Re: snapshots

Mon, 8 Jan 1996 11:40:27 -0600

John Oughton <john.oughton@SHERIDANC.ON.CA> writes,

> My students are -- many of them, not all of
>them -- unsophisticated and practised in reading and writing. They are
>sophisticated in viewing media, using computers, assembling documents and
>presentations with effective visuals, etc. So I would argue that the
>"text-specific" kind of literacy we grew up with is being supplanted by a
>media-generic kind of literacy.

I know what you mean, John, but I'd suggest that your literacy - like that of
anybody alive since about the 1890s - has strong electronic components.
Networked computers, like tv, didn't spring up from nothing. PPl have been
talking on the phone for over a century. The first American copyrighted movie,
somebody's sneeze, was filmed (by Thomas Edison I think) in 1893; there's
footage of a train going into the Gare du Nord in 1895. The first commercial
film was 1896. There were a quarter of a million tvs sold in 1946. Radio, like
telephone, is electronic but not visual. These all are the electronic media,
and I for one am steeped like a tea bag in electronic culture, as bookish as I

> Many of them can't spell well,
>consistenly create varied and correct sentences, or distinguish between
>"its" and its'" or "effect" and "affect," but they can channel-surf, and
>net-surf, and tell you if an instructional video is any good or not.
> In terms
>of their development as writers, I think that's the main difference --
>they haven't had the same kind of cognitive ping-pong going on between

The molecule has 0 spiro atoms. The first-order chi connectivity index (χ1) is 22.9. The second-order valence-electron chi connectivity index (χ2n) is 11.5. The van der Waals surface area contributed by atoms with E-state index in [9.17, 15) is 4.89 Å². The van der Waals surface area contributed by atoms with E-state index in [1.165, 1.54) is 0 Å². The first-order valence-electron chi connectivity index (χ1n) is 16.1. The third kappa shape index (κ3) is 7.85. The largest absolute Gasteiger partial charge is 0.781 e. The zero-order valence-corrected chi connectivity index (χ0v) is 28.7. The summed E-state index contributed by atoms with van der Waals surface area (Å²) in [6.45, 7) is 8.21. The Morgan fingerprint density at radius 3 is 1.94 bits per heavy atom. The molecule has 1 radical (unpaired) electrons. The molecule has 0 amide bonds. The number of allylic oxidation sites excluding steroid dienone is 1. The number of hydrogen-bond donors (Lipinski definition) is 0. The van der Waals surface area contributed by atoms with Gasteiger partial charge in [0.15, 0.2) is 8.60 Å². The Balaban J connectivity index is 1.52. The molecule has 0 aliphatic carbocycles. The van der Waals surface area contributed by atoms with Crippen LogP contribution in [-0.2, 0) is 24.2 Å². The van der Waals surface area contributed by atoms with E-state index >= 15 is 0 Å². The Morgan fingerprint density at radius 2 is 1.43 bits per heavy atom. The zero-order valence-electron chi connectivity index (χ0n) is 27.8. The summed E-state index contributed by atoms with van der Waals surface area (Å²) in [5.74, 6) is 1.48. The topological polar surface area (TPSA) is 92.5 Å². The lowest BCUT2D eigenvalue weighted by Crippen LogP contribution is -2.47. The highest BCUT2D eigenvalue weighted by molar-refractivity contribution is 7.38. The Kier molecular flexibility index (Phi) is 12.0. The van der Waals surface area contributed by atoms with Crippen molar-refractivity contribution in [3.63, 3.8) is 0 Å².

>their reading and their writing throughout their education. They read --
>and often write -- grudgingly, because other media are more seductive.

This gives me an opportunity to ask rhetnet members if you've read a book I've
been looking at. I wonder what you think of it. Carl F. Kaestle, et al.,
_Literacy in the United States: Readers and Reading since 1880_ (New Haven:
Yale UP, 1991). Kaestle and Stedman have what are to me two *very* interesting
chapters analyzing literacy studies for the last century and analyzing what's
been made of those studies. They discover only one period in which there was a
statistically significant slide in literacy in the United States, a very slight
one, esp compared to the general march upwards, between something like 1969 and
1979, and that's all. But they also make clear how difficult it is to study
literacy and suggest as far as I can tell that there are no reliable studies of
literacy - that there are problems with *every* one of them. But these chapters
are very complex, as is the argument, and I'm not doing it justice.

To the issue of grammatical errors - I was amused in my most recent rereading
of Jane Austen's _Sense and Sensibility_ to see how she makes fun of the speech
and writing errors of the characters she doesn't like. The characters she most
dislikes say things like "had rode" and make other errors we talk about all the
time as evidence of too much tv and not enough reading. I'd guess that little
has changed and that the problems exist within English itself and not these
times. Any linguists here to comment on this?

Sharon Cogdill

"Tender is the person who finds [his] homeland sweet; already strong is the
person to whom every soil seems like home; perfect is the person who finds the
whole world foreign." (Delicatus ille est adhuc cui patria dulce est, fortis
autem cui omne solum patria est, perfectus vero cui mundus totus exilium est.)
-- Hugo St. Victor, via William A. Johnsen from Edward Said from Eric Auerbach.